Gwynedd Museum & Art Gallery
In between the archaeological relics and beautifully crafted furniture typical of similar small collections, this museum has some...
Given the large expanse of mudflats exposed at high tide (a paradise for all manner of wading birds), it's surprising that the...
Edward I’s medieval masterpieces get the glory in these parts, but this fantasy take on a Norman castle should not be missed. Designed...
By the time you're reading this, the university's ambitious new multi-million-pound arts and innovation centre should have opened. The...
Fresh local produce, lovingly presented, and a strong Spanish influence are the key themes of this friendly cafe-bar. It's a buzzy lunch...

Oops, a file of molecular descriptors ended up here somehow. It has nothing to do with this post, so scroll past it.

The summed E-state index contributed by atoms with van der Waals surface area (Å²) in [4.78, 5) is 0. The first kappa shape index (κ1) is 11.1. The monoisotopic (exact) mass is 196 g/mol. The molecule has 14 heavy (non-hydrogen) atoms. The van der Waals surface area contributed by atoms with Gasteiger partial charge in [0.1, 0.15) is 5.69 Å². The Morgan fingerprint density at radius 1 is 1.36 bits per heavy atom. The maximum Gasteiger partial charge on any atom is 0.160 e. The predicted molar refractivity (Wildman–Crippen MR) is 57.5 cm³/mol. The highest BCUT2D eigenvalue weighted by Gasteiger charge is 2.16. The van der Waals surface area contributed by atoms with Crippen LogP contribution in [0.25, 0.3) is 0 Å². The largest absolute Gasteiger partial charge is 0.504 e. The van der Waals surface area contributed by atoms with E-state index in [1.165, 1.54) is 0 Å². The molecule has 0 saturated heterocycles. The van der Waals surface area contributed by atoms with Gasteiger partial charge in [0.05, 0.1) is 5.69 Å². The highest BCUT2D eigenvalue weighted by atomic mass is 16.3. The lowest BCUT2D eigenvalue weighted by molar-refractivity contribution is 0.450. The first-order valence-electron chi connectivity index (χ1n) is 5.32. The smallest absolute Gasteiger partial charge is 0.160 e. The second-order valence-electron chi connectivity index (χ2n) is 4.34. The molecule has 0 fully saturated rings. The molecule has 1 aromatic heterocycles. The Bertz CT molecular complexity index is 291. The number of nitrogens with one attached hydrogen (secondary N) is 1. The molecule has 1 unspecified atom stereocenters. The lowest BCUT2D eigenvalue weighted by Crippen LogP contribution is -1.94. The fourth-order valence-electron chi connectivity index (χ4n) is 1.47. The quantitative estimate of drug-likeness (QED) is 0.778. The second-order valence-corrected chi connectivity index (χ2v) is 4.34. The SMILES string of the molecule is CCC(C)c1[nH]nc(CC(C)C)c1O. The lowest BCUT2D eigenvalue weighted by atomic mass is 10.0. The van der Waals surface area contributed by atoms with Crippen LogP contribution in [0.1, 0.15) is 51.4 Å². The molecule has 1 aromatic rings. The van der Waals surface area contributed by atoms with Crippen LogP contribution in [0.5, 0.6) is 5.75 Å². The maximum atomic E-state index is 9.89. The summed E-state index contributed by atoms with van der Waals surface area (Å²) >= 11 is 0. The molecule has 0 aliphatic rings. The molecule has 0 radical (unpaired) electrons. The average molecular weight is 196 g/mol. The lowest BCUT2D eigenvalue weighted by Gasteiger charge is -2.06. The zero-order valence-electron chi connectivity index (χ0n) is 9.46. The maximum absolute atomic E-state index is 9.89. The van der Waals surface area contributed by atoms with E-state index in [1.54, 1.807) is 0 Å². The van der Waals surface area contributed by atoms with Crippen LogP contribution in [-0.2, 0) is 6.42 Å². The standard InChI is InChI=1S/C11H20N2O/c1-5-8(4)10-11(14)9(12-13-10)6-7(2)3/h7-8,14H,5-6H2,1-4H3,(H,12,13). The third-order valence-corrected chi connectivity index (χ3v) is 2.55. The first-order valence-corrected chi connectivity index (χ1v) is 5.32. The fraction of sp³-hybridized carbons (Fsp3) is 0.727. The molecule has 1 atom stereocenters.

Lonely Planet review
More formally known as the Cathedral Church of St Deiniol, this building occupies one of the oldest ecclesiastical sites in Britain, dating from AD 525 when the saint founded his community here. The earliest part of today's stone church dates to the 12th century, although that building was largely destroyed in 1211 during a raid by England's King John, whose men also burned the city. Further ravages took place in the 13th century, during Edward I's invasion, and in 1402, during the Glyndŵr uprising. Two centuries later Cromwell's men used the cathedral as stables.
Much of the architecture seen today is thanks to the work of the eminent architect Sir George Gilbert Scott between 1870 and 1880. More recently, Aled Jones (choirboy turned TV and radio presenter) trained his adolescent vocal chords here.
The cathedral has a small shop and an exhibition about its history. An artistic highlight is the late-15th-century, almost life-sized, oak carving of Christ, seated and shackled in the moments before his crucifixion. A stroll in the adjoining bible gardens, supposedly containing every plant mentioned in the bible, makes for a tranquil counterpoint to the city's bawdy pub scene.